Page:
I need help. I bought a new cat 2 days ago. As soon as I got home, I put her in a safe room with litterbox, water and food. The new cat seems to be very trusty of people (naive?), so she took to me pretty fast (although I see her being skeptic from time to time, depending on my movements).

Anyway, already a few hours after being in her safe room, she started wanting to get out (meowing in front of the door). For the first day I resisted, and didn't let her get out. On the second day, I opened the door a tiny bit. I wanted the 2 cats to smell and see each other. The new cat just dashed out and started exploring the rest of the house, much to my resident cat's displeasure. They were hissing at each other, but the new cat seemed to try to avoid the resident cat as much as possible and just kept exploring. After a while, I put her back into her safe room. That was yesterday.

Today I let her out again. Again, hissing. However, now instead of exploring, the new cat would just sit under the couch the whole time. After a while, I lured her out with a laser and put her back into her safe room, as I had to leave the house. Now, a couple of hours have passed. I was playing and bonding with the new cat in her room earlier. Whenever I leave the room, she instantly tries to get out. She just meows at the door and scratches it. Like, scratches for 30 seconds non stop. Eventually she will stop, but it will take 5-10 minutes.

What is the best course of action here? I'm a bit scared to just let her out, especially when I go to sleep and I can't supervise them.

Should I just let the new cat out? Again, there was hissing the first and second time, but it never broke out into a fight. The resident cat seems to be a bit more negative here, as the new cat just tries to avoid it.

Some more info:

  • resident cat is very small and only 4 months old;
  • new cat is quite big (ragdoll) and 1 year old.

Again, I'm very scared, because if a fight does break out, I feel like my resident kitten will stand no chance and could get seriously hurt. Any advice is welcome. Thanks.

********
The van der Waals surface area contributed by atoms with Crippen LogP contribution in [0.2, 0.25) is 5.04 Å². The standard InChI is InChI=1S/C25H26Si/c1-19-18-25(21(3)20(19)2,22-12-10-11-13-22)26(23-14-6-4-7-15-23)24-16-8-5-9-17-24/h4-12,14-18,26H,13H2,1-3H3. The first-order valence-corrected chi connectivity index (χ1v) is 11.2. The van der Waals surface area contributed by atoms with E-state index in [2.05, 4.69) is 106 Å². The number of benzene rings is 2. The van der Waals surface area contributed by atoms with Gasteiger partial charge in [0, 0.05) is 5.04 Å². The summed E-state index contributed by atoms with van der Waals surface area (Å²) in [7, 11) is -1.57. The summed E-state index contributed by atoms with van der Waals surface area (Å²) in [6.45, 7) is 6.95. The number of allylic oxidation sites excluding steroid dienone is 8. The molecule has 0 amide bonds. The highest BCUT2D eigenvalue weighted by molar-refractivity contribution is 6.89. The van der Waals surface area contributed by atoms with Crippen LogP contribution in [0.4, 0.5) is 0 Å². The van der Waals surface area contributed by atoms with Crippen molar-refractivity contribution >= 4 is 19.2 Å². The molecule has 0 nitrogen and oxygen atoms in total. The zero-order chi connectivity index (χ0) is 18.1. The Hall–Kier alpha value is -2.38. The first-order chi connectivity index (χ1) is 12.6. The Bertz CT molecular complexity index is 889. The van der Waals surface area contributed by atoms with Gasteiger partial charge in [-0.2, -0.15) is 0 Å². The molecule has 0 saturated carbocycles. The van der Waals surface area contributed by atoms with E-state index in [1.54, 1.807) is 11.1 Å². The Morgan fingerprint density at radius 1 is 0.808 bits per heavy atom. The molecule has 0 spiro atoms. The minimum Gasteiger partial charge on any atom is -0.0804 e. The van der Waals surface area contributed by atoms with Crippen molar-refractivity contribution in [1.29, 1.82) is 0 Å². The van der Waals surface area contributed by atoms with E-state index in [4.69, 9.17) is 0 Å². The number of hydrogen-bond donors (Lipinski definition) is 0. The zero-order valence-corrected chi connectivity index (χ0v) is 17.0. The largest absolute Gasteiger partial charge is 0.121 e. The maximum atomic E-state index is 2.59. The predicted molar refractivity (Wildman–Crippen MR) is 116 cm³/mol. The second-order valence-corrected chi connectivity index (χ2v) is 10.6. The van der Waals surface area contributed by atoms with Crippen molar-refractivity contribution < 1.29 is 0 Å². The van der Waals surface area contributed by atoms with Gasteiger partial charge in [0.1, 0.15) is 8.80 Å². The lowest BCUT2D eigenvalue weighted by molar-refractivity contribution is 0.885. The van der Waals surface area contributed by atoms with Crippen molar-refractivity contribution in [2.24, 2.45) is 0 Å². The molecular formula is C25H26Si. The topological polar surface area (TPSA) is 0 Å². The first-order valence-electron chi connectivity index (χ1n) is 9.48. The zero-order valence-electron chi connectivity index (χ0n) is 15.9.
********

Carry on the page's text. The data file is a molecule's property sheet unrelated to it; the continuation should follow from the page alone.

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    Hi and welcome to Pets SE, I have broken apart the longer paragraph into smaller chunks for visual clarity and fixed few missing capitalizations and added relevant tags for increased visibility and traffic, I hope you like it, [cats] is the most popular tag on this site so I think you will get a helpful answer soon.
    – lila
    Oct 5, 2020 at 22:40
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    Hi lila Thanks, much appreciated. Writing long-ish stuff definitely isn't my strong suit.
    – NewCatHome
    Oct 6, 2020 at 2:18
  • how did it all pan out? I'm in a similar position thinking I've made a massive mistake taking in a large second cat when I have a tiny cat, hence finding this thread! They're in separate spaces now but the big cat is keen to get out.
    – Alexandra
    Apr 6, 2021 at 21:18
  • I am in similar situations. I adopted a new cat (B) thought he will become a friend with my resident cat (A). Cat B hiss and growl both at me and to cat A from day one. B is in safe room for two weeks and shows no improvement even though I keep play and feed him. Hope he can get relaxed after perhaps another week.
    – Sally
    Jul 24, 2021 at 14:04

1 Answer 1


Cats are intensely territorial, and an unknown (and much larger) predator has invaded your resident kitten’s territory. He/she is scared and angry, but probably mostly scared. Hissing is a way for a cat to try to intimidate the invader into leaving without a fight, especially one the kitten would probably lose.

The new cat is usually also afraid because it has somehow gotten lost in another predator’s territory and can’t get out, but Ragdolls are known (and bred) for being unusually social cats, plus she knows she has nothing to fear from a kitten, no matter how much it hisses.